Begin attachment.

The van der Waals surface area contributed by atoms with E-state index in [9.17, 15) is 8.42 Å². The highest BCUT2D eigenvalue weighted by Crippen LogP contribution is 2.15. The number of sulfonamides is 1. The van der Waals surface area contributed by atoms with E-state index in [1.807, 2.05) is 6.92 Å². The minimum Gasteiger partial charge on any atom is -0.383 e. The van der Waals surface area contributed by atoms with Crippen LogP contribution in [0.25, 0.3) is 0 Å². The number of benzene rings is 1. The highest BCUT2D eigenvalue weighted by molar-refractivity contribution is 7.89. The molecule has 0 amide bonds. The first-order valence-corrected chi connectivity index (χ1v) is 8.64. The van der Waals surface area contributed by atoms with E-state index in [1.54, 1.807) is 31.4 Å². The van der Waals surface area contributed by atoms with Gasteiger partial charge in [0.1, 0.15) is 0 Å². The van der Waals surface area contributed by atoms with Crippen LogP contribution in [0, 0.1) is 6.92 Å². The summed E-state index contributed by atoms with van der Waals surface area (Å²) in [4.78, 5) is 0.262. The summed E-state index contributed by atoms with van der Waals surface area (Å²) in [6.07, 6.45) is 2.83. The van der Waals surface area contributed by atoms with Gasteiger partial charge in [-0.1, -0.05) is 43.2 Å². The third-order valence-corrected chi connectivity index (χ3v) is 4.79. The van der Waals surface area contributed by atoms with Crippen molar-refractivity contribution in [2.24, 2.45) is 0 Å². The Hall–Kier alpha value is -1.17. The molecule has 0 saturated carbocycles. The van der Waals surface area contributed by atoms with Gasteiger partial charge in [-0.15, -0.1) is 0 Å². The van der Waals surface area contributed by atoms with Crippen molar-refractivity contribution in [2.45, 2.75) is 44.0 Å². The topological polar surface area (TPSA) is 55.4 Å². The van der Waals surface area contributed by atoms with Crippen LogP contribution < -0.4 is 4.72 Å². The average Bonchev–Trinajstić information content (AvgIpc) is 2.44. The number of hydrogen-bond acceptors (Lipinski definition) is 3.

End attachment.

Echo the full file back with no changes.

The van der Waals surface area contributed by atoms with E-state index in [9.17, 15) is 8.42 Å². The highest BCUT2D eigenvalue weighted by Crippen LogP contribution is 2.15. The number of sulfonamides is 1. The van der Waals surface area contributed by atoms with E-state index in [1.807, 2.05) is 6.92 Å². The minimum Gasteiger partial charge on any atom is -0.383 e. The van der Waals surface area contributed by atoms with Crippen LogP contribution in [0.25, 0.3) is 0 Å². The number of benzene rings is 1. The highest BCUT2D eigenvalue weighted by molar-refractivity contribution is 7.89. The molecule has 0 amide bonds. The first-order valence-corrected chi connectivity index (χ1v) is 8.64. The van der Waals surface area contributed by atoms with E-state index in [1.54, 1.807) is 31.4 Å². The van der Waals surface area contributed by atoms with Gasteiger partial charge in [0.1, 0.15) is 0 Å². The van der Waals surface area contributed by atoms with Crippen LogP contribution in [0, 0.1) is 6.92 Å². The summed E-state index contributed by atoms with van der Waals surface area (Å²) in [4.78, 5) is 0.262. The summed E-state index contributed by atoms with van der Waals surface area (Å²) in [6.07, 6.45) is 2.83. The van der Waals surface area contributed by atoms with Gasteiger partial charge in [-0.1, -0.05) is 43.2 Å². The third-order valence-corrected chi connectivity index (χ3v) is 4.79. The van der Waals surface area contributed by atoms with Crippen molar-refractivity contribution in [2.24, 2.45) is 0 Å². The Hall–Kier alpha value is -1.17. The molecule has 0 saturated carbocycles. The van der Waals surface area contributed by atoms with Gasteiger partial charge in [-0.15, -0.1) is 0 Å². The van der Waals surface area contributed by atoms with Crippen molar-refractivity contribution in [2.45, 2.75) is 44.0 Å². The topological polar surface area (TPSA) is 55.4 Å². The van der Waals surface area contributed by atoms with Crippen LogP contribution < -0.4 is 4.72 Å². The average Bonchev–Trinajstić information content (AvgIpc) is 2.44. The number of hydrogen-bond acceptors (Lipinski definition) is 3.